Important writings or manuscripts in the Middle Ages were often decorated or illuminated with “minium.”
This was the name then used for the color that we now call vermilion, taking the name of the Latin minium, red lead.
Thus the monks or scribes who illuminated those manuscripts were said to “miniate” the parchment, because the decorative color was chiefly red.
Sometimes the decorator was called upon to illuminate a manuscript further with a picture. This required fine workmanship because of the small space allotted to the artist.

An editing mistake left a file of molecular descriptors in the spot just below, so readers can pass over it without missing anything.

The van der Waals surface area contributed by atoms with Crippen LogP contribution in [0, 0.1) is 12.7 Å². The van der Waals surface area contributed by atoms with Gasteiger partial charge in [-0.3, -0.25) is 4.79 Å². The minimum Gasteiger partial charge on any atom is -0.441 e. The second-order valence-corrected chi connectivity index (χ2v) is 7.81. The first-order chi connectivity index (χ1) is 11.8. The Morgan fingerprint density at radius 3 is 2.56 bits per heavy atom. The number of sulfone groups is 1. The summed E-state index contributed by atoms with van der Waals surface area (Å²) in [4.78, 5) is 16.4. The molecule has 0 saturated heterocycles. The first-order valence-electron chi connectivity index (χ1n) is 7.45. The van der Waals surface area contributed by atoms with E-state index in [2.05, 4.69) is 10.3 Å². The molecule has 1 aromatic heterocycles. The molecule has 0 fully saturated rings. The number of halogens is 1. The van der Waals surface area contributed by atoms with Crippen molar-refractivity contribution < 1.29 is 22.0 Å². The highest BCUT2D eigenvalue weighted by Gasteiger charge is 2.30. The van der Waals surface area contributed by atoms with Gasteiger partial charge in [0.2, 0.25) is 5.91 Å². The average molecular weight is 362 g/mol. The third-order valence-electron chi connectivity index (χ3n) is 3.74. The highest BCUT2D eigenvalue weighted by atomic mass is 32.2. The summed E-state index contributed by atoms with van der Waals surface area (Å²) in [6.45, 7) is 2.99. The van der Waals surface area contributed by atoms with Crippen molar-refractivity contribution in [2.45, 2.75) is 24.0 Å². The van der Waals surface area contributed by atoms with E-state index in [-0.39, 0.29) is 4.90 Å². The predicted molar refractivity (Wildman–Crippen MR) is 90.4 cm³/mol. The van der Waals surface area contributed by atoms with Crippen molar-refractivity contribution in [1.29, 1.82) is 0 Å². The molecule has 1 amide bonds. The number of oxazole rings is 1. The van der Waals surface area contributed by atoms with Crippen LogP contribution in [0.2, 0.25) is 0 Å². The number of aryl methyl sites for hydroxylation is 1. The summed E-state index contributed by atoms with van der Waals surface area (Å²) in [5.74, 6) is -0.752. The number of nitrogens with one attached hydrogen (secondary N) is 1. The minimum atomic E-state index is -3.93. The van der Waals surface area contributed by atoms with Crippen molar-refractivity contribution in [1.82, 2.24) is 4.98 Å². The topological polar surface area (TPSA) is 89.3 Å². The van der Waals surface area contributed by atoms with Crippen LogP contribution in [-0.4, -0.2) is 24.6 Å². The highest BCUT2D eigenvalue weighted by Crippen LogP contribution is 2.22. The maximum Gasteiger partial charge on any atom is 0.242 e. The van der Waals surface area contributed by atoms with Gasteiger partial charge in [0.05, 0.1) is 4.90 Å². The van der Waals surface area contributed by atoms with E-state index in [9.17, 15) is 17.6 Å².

The picture thus obtained was term a miniature because it was done by “miniating.”
Strictly speaking, it could have been of any size and would still have been a miniature if done by that process, but owing to the fact that there was invariably a minimum of space for the picture, miniature acquired by association a significance of a picture on a small scale.